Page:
Worlds gold a celebration of Australia's cycling future
Michael Matthews became the first Australian to win a gold medal in the nation's inaugural hosting of the UCI Road World Championships when he won the U23 men's road race in emphatic fashion yesterday.
In so doing, Matthews - who will ride for Rabobank's ProTour team in 2011 - became only the second man to win the event in his home world titles after Leonardo Giordani took gold in Verona in 1999.
The Australian was one of the hot favourites heading into the race, thanks to being runner up in the U23 Tour of Flanders, winning stages at the Tour de Langkawi, the Tour of Japan and the Ringerike GP, plus a host of podiums in Italian one-day races and a top 10 overall in the recent Tour de l'Avenir.
And judging by his reaction after the finish, winning the world championship on home soil increased the satisfaction of a season that had so many highs.
"I had a lot of pressure coming into this race - I had my whole team behind me and Australia backing me so it's unbelievable to come away with the result I'd been dreaming about since the start of the year," said Matthews. "All the pressure helped me, I reckon, it kind of pushed me to the finish line.
"Me winning this title shows that the level of cycling in Australia has just come up so much in the last five or 10 years. It's amazing that us Aussies are getting out there and just showing the world that we're actually good cyclists."
Matthews' manner of victory had fans and rivals in awe of his fast finish; five bikes lengths ahead of the powerful John Degenkolb of Germany was an indication of the 20-year-old's form and it had third-placed Taylor Phinney handing the Australian some big compliments.
"I don't think anyone could have beaten Michael Matthews today in the sprint - he was above and beyond anyone else," said Phinney; high praise coming from the reigning US national champion who took out Wednesday's U23 men's time trial.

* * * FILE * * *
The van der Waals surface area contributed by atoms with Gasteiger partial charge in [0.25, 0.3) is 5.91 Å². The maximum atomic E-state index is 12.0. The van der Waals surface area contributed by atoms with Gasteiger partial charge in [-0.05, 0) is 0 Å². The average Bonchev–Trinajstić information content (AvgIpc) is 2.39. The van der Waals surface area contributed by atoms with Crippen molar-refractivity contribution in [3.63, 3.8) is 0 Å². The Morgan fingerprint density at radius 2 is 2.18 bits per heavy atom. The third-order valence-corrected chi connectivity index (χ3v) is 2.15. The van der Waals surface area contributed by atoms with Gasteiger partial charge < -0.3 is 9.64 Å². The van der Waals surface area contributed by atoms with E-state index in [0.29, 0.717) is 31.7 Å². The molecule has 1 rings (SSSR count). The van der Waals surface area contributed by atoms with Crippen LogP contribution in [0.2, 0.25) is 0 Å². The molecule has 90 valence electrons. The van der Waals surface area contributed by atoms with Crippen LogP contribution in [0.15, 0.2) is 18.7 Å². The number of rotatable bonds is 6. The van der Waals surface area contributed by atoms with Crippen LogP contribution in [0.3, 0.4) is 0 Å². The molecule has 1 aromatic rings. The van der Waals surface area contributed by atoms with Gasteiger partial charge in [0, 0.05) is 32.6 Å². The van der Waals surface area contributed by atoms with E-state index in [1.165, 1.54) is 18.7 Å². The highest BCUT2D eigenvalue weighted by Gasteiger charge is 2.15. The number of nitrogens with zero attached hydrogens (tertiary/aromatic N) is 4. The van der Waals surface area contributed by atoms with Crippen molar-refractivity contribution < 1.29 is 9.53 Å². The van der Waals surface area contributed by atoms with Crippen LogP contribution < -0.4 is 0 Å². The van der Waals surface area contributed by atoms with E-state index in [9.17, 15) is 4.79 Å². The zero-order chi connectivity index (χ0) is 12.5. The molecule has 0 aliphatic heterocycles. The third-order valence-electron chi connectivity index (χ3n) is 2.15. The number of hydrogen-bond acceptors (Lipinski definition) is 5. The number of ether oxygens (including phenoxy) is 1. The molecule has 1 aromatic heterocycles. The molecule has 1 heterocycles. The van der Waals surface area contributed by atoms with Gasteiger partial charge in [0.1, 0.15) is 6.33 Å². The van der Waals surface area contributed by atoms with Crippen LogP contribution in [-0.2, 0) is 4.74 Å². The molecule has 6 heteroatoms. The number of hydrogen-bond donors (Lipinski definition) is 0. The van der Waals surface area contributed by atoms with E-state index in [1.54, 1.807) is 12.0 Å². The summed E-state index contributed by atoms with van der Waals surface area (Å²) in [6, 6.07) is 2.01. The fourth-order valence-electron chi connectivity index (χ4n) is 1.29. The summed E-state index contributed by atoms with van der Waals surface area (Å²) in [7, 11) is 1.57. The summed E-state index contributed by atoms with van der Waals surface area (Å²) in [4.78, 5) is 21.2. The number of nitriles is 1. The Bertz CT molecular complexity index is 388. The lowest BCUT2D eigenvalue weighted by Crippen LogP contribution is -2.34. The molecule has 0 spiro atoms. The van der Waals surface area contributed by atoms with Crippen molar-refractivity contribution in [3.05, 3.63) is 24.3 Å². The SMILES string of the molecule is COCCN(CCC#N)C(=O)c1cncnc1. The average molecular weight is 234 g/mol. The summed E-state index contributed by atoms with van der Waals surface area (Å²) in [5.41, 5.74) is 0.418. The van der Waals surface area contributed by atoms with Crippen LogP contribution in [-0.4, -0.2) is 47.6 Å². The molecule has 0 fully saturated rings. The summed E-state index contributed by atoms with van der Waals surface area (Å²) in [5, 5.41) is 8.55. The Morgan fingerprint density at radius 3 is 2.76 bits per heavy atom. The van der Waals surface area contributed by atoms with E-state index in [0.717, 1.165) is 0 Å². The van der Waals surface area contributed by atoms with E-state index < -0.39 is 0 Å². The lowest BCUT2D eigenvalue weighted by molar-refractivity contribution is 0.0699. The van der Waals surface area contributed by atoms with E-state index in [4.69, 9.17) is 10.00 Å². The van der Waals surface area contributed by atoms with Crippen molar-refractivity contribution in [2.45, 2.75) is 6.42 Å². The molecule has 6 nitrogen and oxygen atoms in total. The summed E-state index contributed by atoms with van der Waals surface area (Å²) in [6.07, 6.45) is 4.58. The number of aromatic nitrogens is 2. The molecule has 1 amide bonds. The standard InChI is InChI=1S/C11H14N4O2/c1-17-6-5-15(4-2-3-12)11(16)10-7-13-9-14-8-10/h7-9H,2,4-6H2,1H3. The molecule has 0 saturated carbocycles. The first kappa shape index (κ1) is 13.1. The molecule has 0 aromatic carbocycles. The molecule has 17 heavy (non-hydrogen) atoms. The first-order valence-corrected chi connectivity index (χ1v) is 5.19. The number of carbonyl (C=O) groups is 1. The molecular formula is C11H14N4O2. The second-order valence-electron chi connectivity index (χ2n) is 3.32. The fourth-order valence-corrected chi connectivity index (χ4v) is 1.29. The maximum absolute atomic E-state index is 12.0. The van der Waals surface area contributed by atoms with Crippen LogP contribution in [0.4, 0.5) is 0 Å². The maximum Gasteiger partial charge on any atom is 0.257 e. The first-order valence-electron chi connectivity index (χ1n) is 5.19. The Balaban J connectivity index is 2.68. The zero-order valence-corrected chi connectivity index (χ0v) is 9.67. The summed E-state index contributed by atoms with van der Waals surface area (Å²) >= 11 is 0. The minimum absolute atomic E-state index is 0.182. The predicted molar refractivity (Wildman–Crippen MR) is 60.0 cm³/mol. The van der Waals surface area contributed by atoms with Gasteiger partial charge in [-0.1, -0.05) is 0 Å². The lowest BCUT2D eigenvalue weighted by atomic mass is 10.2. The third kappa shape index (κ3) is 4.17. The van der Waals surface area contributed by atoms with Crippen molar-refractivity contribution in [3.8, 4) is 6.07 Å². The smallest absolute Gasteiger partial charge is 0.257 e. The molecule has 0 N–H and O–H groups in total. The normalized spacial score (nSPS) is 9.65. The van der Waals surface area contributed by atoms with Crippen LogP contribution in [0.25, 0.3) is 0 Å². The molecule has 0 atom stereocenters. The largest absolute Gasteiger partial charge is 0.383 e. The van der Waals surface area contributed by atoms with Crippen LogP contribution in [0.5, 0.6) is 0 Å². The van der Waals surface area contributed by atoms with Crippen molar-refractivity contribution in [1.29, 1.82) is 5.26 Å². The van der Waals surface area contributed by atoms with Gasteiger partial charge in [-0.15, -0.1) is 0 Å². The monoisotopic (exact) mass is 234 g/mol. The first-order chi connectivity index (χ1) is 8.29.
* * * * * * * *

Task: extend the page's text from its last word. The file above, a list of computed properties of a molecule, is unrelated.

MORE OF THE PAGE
While he knew he had the legs to perform well in the title decider, Matthews still couldn't believe his luck when he looked left and saw no one challenging him for finish line honours. "That look to the left... I couldn't believe it, really. I couldn't believe if it was real or I was dreaming... I had to pinch myself. But it was real, it was unbelievable," he explained.
Matthews is a product of the Australian Institute of Sport's Jayco-Skins development program, which provides young riders with valuable European racing experience. The rest of the well-drilled Australian squad also demonstrated its prowess in yesterday's victory, the significance of which wasn't lost on the winner.
"My team worked really well; I got them on the front with about three laps to go when Ben King was still off the front, because he's a bit of a threat, that kid. He just won the US Pro road championships so he was a bit of a threat being out there solo and we had to bring him back," said Matthews.
"We cooked up a couple of our teammates to bring him back but I still had two guys left at the end to help me up to the front and make sure I was up there for the sprint, making sure I had water and food and everything. It was perfect, really - I couldn't ask for much more from my team."
Matthews' victory also confirmed that the Australian has a bright future in road sprinting - earlier this year at the Tour de Langkawi, Matthews was hesitant to admit his status as a sprinter, preferring to be categorised as a time trialler. His approach to the finale demonstrated why this isn't the case anymore.
"With about three laps to go there were still a couple of French and Italian riders in the bunch - [John] Degenkolb was smashing it up the climb and I wasn't sure whether it was going to stay together for a bunch kick or not," he explained.
"I just sort of prayed that hopefully it was going to come back for a bunch kick. It did in the end and I made the most of it."
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